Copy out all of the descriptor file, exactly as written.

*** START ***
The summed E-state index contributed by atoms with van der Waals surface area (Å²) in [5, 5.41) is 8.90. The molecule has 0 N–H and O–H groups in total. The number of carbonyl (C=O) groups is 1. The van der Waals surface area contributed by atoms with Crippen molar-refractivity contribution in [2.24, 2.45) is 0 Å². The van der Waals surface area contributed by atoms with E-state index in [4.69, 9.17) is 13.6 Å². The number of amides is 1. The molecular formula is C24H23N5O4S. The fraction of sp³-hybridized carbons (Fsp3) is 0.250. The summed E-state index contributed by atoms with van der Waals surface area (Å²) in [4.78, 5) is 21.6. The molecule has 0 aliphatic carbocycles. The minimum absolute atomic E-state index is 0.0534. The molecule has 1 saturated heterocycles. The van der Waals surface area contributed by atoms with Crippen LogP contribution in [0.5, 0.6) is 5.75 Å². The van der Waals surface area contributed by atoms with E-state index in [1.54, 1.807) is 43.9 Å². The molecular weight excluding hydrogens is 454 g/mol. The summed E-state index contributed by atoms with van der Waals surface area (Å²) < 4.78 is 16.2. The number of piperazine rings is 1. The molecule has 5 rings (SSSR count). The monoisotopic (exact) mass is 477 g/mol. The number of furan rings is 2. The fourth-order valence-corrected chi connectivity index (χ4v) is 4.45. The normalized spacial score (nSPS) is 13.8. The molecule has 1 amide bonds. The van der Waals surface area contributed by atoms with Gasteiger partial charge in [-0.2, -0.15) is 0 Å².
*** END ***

The summed E-state index contributed by atoms with van der Waals surface area (Å²) in [5, 5.41) is 8.90. The molecule has 0 N–H and O–H groups in total. The number of carbonyl (C=O) groups is 1. The van der Waals surface area contributed by atoms with Crippen molar-refractivity contribution in [2.24, 2.45) is 0 Å². The van der Waals surface area contributed by atoms with E-state index in [4.69, 9.17) is 13.6 Å². The number of amides is 1. The molecular formula is C24H23N5O4S. The fraction of sp³-hybridized carbons (Fsp3) is 0.250. The summed E-state index contributed by atoms with van der Waals surface area (Å²) in [4.78, 5) is 21.6. The molecule has 0 aliphatic carbocycles. The minimum absolute atomic E-state index is 0.0534. The molecule has 1 saturated heterocycles. The van der Waals surface area contributed by atoms with Crippen LogP contribution in [0.5, 0.6) is 5.75 Å². The van der Waals surface area contributed by atoms with E-state index in [1.54, 1.807) is 43.9 Å². The molecular weight excluding hydrogens is 454 g/mol. The summed E-state index contributed by atoms with van der Waals surface area (Å²) < 4.78 is 16.2. The number of piperazine rings is 1. The molecule has 5 rings (SSSR count). The monoisotopic (exact) mass is 477 g/mol. The number of furan rings is 2. The fourth-order valence-corrected chi connectivity index (χ4v) is 4.45. The normalized spacial score (nSPS) is 13.8. The molecule has 1 amide bonds. The van der Waals surface area contributed by atoms with Gasteiger partial charge in [-0.2, -0.15) is 0 Å².